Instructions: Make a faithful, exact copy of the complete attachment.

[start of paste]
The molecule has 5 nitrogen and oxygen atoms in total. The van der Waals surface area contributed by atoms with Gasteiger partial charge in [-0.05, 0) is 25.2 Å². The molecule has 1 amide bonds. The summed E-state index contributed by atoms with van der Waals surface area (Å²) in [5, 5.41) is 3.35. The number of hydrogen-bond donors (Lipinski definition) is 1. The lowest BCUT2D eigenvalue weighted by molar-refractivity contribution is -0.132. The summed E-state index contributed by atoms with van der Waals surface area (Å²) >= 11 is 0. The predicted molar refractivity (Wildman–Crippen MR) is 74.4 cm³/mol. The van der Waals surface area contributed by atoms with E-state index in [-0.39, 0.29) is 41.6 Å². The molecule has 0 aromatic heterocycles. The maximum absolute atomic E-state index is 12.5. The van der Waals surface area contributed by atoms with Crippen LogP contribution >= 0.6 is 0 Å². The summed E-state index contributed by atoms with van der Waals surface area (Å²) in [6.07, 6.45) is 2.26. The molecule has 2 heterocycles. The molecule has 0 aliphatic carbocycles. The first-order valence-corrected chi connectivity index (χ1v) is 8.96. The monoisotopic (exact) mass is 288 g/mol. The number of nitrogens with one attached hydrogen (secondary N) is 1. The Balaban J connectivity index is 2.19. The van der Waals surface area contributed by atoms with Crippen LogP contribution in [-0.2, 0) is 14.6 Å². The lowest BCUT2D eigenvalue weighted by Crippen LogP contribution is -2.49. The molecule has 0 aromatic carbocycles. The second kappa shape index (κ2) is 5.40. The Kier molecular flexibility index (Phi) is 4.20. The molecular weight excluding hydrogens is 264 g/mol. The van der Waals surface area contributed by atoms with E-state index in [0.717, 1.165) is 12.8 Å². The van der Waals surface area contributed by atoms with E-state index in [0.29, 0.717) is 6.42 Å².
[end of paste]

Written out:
The molecule has 5 nitrogen and oxygen atoms in total. The van der Waals surface area contributed by atoms with Gasteiger partial charge in [-0.05, 0) is 25.2 Å². The molecule has 1 amide bonds. The summed E-state index contributed by atoms with van der Waals surface area (Å²) in [5, 5.41) is 3.35. The number of hydrogen-bond donors (Lipinski definition) is 1. The lowest BCUT2D eigenvalue weighted by molar-refractivity contribution is -0.132. The summed E-state index contributed by atoms with van der Waals surface area (Å²) >= 11 is 0. The predicted molar refractivity (Wildman–Crippen MR) is 74.4 cm³/mol. The van der Waals surface area contributed by atoms with E-state index in [-0.39, 0.29) is 41.6 Å². The molecule has 0 aromatic heterocycles. The maximum absolute atomic E-state index is 12.5. The van der Waals surface area contributed by atoms with Crippen LogP contribution >= 0.6 is 0 Å². The summed E-state index contributed by atoms with van der Waals surface area (Å²) in [6.07, 6.45) is 2.26. The molecule has 2 heterocycles. The molecule has 0 aliphatic carbocycles. The first-order valence-corrected chi connectivity index (χ1v) is 8.96. The monoisotopic (exact) mass is 288 g/mol. The number of nitrogens with one attached hydrogen (secondary N) is 1. The Balaban J connectivity index is 2.19. The van der Waals surface area contributed by atoms with Crippen LogP contribution in [-0.2, 0) is 14.6 Å². The lowest BCUT2D eigenvalue weighted by Crippen LogP contribution is -2.49. The molecule has 0 aromatic carbocycles. The second kappa shape index (κ2) is 5.40. The Kier molecular flexibility index (Phi) is 4.20. The molecular weight excluding hydrogens is 264 g/mol. The van der Waals surface area contributed by atoms with E-state index in [0.717, 1.165) is 12.8 Å². The van der Waals surface area contributed by atoms with E-state index in [0.29, 0.717) is 6.42 Å².